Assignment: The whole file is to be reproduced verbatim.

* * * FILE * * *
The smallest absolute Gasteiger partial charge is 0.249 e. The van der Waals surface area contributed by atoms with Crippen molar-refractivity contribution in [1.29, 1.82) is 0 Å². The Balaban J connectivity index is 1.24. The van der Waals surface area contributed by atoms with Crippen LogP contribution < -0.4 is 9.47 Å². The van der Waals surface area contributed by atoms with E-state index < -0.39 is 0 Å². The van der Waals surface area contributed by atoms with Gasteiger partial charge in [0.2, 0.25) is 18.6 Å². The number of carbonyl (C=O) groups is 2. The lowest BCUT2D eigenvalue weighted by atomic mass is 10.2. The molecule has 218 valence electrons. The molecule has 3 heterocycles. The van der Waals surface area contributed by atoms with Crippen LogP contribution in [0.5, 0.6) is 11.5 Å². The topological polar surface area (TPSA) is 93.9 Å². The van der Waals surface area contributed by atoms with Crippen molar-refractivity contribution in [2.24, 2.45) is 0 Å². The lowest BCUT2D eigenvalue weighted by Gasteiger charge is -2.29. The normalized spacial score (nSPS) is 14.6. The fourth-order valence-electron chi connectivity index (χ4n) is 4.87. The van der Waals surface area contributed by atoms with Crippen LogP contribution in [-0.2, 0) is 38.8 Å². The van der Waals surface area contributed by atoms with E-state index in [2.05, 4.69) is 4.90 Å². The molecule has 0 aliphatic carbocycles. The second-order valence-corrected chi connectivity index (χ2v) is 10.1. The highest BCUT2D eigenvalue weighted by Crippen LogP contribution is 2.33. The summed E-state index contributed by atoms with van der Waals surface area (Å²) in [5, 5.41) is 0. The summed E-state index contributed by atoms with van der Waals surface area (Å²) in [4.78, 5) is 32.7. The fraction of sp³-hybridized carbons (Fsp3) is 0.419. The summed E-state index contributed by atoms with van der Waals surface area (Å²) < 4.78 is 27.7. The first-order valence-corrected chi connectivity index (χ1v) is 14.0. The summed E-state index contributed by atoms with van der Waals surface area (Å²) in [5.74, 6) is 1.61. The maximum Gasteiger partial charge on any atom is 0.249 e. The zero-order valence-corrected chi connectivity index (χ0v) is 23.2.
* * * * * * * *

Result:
The smallest absolute Gasteiger partial charge is 0.249 e. The van der Waals surface area contributed by atoms with Crippen molar-refractivity contribution in [1.29, 1.82) is 0 Å². The Balaban J connectivity index is 1.24. The van der Waals surface area contributed by atoms with Crippen LogP contribution < -0.4 is 9.47 Å². The van der Waals surface area contributed by atoms with E-state index < -0.39 is 0 Å². The van der Waals surface area contributed by atoms with Gasteiger partial charge in [0.2, 0.25) is 18.6 Å². The number of carbonyl (C=O) groups is 2. The lowest BCUT2D eigenvalue weighted by atomic mass is 10.2. The molecule has 218 valence electrons. The molecule has 3 heterocycles. The van der Waals surface area contributed by atoms with Crippen LogP contribution in [0.5, 0.6) is 11.5 Å². The topological polar surface area (TPSA) is 93.9 Å². The van der Waals surface area contributed by atoms with Crippen molar-refractivity contribution in [2.24, 2.45) is 0 Å². The lowest BCUT2D eigenvalue weighted by Gasteiger charge is -2.29. The normalized spacial score (nSPS) is 14.6. The fourth-order valence-electron chi connectivity index (χ4n) is 4.87. The van der Waals surface area contributed by atoms with Crippen LogP contribution in [-0.2, 0) is 38.8 Å². The van der Waals surface area contributed by atoms with E-state index in [2.05, 4.69) is 4.90 Å². The molecule has 0 aliphatic carbocycles. The second-order valence-corrected chi connectivity index (χ2v) is 10.1. The highest BCUT2D eigenvalue weighted by Crippen LogP contribution is 2.33. The summed E-state index contributed by atoms with van der Waals surface area (Å²) in [5, 5.41) is 0. The summed E-state index contributed by atoms with van der Waals surface area (Å²) in [4.78, 5) is 32.7. The fraction of sp³-hybridized carbons (Fsp3) is 0.419. The summed E-state index contributed by atoms with van der Waals surface area (Å²) < 4.78 is 27.7. The first-order valence-corrected chi connectivity index (χ1v) is 14.0. The summed E-state index contributed by atoms with van der Waals surface area (Å²) in [5.74, 6) is 1.61. The maximum Gasteiger partial charge on any atom is 0.249 e. The zero-order valence-corrected chi connectivity index (χ0v) is 23.2.